SOFIA Finds Cool Dust Around Energetic Active Black Holes

Researchers at the University of Texas San Antonio using observations from NASA’s Stratospheric Observatory for Infrared Astronomy, SOFIA, found that the dust surrounding active, ravenous black holes are much more compact than previously thought.

Illustration of thick ring of dust near the supermassive black hole of an active galactic nuclei
Understanding Star Formation in the Nucleus of Galaxy IC 342

An international team of researchers used NASA’s Stratospheric Observatory for Infrared Astronomy, SOFIA, to make maps of the ring of molecular clouds that encircles the nucleus of galaxy IC 342. The maps determined the proportion of hot gas surrounding young stars as well as cooler gas available for future star formation. The SOFIA maps indicate that most of the gas in the central zone of IC 342, like the gas in a similar region of our Milky Way Galaxy, is heated by already-formed stars, and relatively little is in dormant clouds of raw material.

A near- and mid-infrared image of galaxy IC 342 from the Spitzer Space Telescope
SOFIA Undergoing Engine Maintenance

On April 12, during a test of SOFIA’s systems involving an engine run, an anomaly occurred calling into question the flight-worthiness of Engines 1 and 4. The SOFIA maintenance team is investigating this issue. In the interim, program management has made a decision to replace the engines with spare engines. The observatory will resume flights after safety and engineering checks are completed. This down time has resulted in the estimated loss of at least eight science flights.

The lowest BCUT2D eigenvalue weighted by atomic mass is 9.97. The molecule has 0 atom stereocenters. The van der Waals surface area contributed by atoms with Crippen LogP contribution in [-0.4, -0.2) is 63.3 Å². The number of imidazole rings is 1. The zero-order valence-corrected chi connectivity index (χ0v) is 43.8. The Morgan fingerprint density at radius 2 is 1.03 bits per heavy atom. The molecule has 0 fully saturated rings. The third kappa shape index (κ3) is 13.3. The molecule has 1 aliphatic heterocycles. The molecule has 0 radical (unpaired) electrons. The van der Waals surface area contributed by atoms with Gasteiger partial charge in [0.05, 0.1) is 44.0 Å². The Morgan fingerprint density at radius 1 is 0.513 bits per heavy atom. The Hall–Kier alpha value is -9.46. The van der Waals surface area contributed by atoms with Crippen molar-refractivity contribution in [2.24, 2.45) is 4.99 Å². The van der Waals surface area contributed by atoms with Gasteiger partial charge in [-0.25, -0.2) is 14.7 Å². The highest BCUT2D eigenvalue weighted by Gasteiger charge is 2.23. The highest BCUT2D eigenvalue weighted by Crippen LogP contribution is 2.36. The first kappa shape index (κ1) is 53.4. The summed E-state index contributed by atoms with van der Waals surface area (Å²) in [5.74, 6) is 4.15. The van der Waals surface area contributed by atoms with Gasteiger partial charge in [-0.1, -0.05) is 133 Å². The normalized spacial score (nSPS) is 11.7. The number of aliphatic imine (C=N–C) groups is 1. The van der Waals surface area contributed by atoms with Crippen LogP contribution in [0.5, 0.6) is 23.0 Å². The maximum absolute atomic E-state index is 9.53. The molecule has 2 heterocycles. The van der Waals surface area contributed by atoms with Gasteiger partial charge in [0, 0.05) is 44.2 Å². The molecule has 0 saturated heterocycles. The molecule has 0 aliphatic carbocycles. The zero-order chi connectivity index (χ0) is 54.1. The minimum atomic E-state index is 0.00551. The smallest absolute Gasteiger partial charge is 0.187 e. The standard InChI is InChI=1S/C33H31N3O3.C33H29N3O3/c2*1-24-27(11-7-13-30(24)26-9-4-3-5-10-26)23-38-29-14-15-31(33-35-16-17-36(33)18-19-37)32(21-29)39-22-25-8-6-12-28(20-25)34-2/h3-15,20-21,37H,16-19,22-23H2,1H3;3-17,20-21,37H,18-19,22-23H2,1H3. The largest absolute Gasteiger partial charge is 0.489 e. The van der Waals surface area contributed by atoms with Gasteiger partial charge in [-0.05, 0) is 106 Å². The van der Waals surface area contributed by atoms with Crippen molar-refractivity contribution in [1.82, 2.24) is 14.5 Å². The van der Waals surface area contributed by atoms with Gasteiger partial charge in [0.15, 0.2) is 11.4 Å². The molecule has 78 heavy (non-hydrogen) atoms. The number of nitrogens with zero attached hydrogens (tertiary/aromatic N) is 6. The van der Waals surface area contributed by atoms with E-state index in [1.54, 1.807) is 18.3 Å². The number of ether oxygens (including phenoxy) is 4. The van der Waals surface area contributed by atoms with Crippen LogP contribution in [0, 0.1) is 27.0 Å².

SOFIA flying above California’s snowy Sierra Nevada range
SOFIA Confirms Nearby Planetary System is Similar to Our Own

NASA’s flying observatory, the Stratospheric Observatory for Infrared Astronomy, SOFIA, recently completed a detailed study of a nearby planetary system. The investigations confirmed that this nearby planetary system has an architecture remarkably similar to that of our solar system.

Artist's illustration of the Epsilon Eridani system
Don’t Judge an Asteroid by its Cover: Mid-infrared Data from SOFIA Shows Ceres’ True Composition

New observations show that Ceres, the largest body in the asteroid belt, does not appear to have the carbon-rich surface composition that space- and ground-based telescopes previously indicated.

Composition of Ceres
NASA Flying Observatory Makes Observations of Jupiter Previously Only Possible from Space

For the first time since the twin Voyager spacecraft missions in 1979, scientists have produced far-infrared maps of Jupiter using NASA’s Stratospheric Observatory for Infrared Astronomy, SOFIA. These maps were created from the researchers’ studies of the circulation of gases within the gas giant planet’s atmosphere.

Jupiter observed by FORCAST
First Images Demonstrate the Capabilities of SOFIA’s New Instrument

This is the first polarization image from the Stratospheric Observatory for Infrared Astronomy’s new infrared camera and polarimeter, known as the High-resolution Airborne Wideband Camera-plus (HAWC+). Polarimeters measure the alignment of incoming light waves, enabling HAWC+ to map magnetic fields in star forming regions.

W3 star-forming region